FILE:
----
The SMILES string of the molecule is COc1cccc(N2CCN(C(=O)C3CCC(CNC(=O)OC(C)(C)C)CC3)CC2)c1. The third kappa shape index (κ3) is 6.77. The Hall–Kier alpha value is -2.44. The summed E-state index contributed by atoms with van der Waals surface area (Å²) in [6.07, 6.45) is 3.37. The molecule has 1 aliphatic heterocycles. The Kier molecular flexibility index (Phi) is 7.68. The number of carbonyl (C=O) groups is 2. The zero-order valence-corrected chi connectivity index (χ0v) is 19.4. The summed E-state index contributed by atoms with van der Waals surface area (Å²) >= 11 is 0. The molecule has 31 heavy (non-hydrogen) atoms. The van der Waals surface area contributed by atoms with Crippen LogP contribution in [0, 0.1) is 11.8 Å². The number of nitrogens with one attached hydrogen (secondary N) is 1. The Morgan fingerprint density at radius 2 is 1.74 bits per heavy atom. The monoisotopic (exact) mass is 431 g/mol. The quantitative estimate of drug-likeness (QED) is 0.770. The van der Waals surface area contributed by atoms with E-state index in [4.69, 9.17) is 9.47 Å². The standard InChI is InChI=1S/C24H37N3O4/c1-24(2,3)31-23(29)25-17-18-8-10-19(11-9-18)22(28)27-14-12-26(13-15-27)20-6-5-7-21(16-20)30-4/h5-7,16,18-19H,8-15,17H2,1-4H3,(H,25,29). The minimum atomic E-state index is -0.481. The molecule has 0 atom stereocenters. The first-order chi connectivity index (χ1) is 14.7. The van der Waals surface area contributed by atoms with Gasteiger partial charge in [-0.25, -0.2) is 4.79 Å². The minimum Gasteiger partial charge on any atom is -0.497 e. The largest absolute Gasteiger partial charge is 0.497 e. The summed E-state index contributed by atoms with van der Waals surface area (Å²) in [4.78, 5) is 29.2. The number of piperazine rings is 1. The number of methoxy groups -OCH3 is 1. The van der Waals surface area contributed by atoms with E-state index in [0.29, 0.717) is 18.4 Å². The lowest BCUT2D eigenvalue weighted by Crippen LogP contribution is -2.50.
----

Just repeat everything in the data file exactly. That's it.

The SMILES string of the molecule is COc1cccc(N2CCN(C(=O)C3CCC(CNC(=O)OC(C)(C)C)CC3)CC2)c1. The third kappa shape index (κ3) is 6.77. The Hall–Kier alpha value is -2.44. The summed E-state index contributed by atoms with van der Waals surface area (Å²) in [6.07, 6.45) is 3.37. The molecule has 1 aliphatic heterocycles. The Kier molecular flexibility index (Phi) is 7.68. The number of carbonyl (C=O) groups is 2. The zero-order valence-corrected chi connectivity index (χ0v) is 19.4. The summed E-state index contributed by atoms with van der Waals surface area (Å²) >= 11 is 0. The molecule has 31 heavy (non-hydrogen) atoms. The van der Waals surface area contributed by atoms with Crippen LogP contribution in [0, 0.1) is 11.8 Å². The number of nitrogens with one attached hydrogen (secondary N) is 1. The Morgan fingerprint density at radius 2 is 1.74 bits per heavy atom. The monoisotopic (exact) mass is 431 g/mol. The quantitative estimate of drug-likeness (QED) is 0.770. The van der Waals surface area contributed by atoms with E-state index in [4.69, 9.17) is 9.47 Å². The standard InChI is InChI=1S/C24H37N3O4/c1-24(2,3)31-23(29)25-17-18-8-10-19(11-9-18)22(28)27-14-12-26(13-15-27)20-6-5-7-21(16-20)30-4/h5-7,16,18-19H,8-15,17H2,1-4H3,(H,25,29). The minimum atomic E-state index is -0.481. The molecule has 0 atom stereocenters. The first-order chi connectivity index (χ1) is 14.7. The van der Waals surface area contributed by atoms with Gasteiger partial charge in [-0.25, -0.2) is 4.79 Å². The minimum Gasteiger partial charge on any atom is -0.497 e. The largest absolute Gasteiger partial charge is 0.497 e. The summed E-state index contributed by atoms with van der Waals surface area (Å²) in [4.78, 5) is 29.2. The number of piperazine rings is 1. The number of methoxy groups -OCH3 is 1. The van der Waals surface area contributed by atoms with E-state index in [0.29, 0.717) is 18.4 Å². The lowest BCUT2D eigenvalue weighted by Crippen LogP contribution is -2.50.